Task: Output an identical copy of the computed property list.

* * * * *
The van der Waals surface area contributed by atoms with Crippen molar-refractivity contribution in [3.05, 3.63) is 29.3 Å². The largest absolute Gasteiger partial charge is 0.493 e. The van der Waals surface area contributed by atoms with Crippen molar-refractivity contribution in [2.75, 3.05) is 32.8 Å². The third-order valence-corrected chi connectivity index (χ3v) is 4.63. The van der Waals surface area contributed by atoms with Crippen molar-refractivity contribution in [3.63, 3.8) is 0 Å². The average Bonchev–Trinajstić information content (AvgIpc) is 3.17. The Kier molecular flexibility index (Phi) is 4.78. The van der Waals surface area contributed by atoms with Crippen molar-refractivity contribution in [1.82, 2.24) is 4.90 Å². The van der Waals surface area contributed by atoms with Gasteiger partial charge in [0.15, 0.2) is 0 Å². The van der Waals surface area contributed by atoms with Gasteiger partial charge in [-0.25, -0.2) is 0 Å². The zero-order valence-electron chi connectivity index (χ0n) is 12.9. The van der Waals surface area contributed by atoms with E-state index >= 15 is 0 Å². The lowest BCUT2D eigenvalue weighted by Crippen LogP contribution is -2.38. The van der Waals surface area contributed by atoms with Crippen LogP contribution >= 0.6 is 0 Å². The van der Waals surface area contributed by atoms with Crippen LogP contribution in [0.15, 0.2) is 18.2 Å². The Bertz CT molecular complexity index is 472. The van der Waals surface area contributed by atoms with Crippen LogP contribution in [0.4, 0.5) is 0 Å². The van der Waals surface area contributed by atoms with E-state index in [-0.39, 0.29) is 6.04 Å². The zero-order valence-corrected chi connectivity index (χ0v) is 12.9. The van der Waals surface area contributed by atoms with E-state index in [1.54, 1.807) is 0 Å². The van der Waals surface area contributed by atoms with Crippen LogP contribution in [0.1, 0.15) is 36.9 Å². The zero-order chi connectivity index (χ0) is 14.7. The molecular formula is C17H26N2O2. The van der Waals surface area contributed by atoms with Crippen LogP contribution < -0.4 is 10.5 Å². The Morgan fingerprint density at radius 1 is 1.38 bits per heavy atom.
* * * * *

The van der Waals surface area contributed by atoms with Crippen molar-refractivity contribution in [3.05, 3.63) is 29.3 Å². The largest absolute Gasteiger partial charge is 0.493 e. The van der Waals surface area contributed by atoms with Crippen molar-refractivity contribution in [2.75, 3.05) is 32.8 Å². The third-order valence-corrected chi connectivity index (χ3v) is 4.63. The van der Waals surface area contributed by atoms with Crippen molar-refractivity contribution in [3.63, 3.8) is 0 Å². The average Bonchev–Trinajstić information content (AvgIpc) is 3.17. The Kier molecular flexibility index (Phi) is 4.78. The van der Waals surface area contributed by atoms with Crippen molar-refractivity contribution in [1.82, 2.24) is 4.90 Å². The van der Waals surface area contributed by atoms with Gasteiger partial charge in [0.15, 0.2) is 0 Å². The van der Waals surface area contributed by atoms with Gasteiger partial charge in [-0.25, -0.2) is 0 Å². The zero-order valence-electron chi connectivity index (χ0n) is 12.9. The van der Waals surface area contributed by atoms with E-state index >= 15 is 0 Å². The lowest BCUT2D eigenvalue weighted by Crippen LogP contribution is -2.38. The van der Waals surface area contributed by atoms with Crippen LogP contribution >= 0.6 is 0 Å². The van der Waals surface area contributed by atoms with Crippen LogP contribution in [0.15, 0.2) is 18.2 Å². The Bertz CT molecular complexity index is 472. The van der Waals surface area contributed by atoms with Crippen LogP contribution in [0.4, 0.5) is 0 Å². The van der Waals surface area contributed by atoms with E-state index in [-0.39, 0.29) is 6.04 Å². The zero-order valence-corrected chi connectivity index (χ0v) is 12.9. The van der Waals surface area contributed by atoms with E-state index in [1.54, 1.807) is 0 Å². The van der Waals surface area contributed by atoms with Crippen LogP contribution in [0.1, 0.15) is 36.9 Å². The zero-order chi connectivity index (χ0) is 14.7. The molecular formula is C17H26N2O2. The van der Waals surface area contributed by atoms with Crippen LogP contribution < -0.4 is 10.5 Å². The Morgan fingerprint density at radius 1 is 1.38 bits per heavy atom.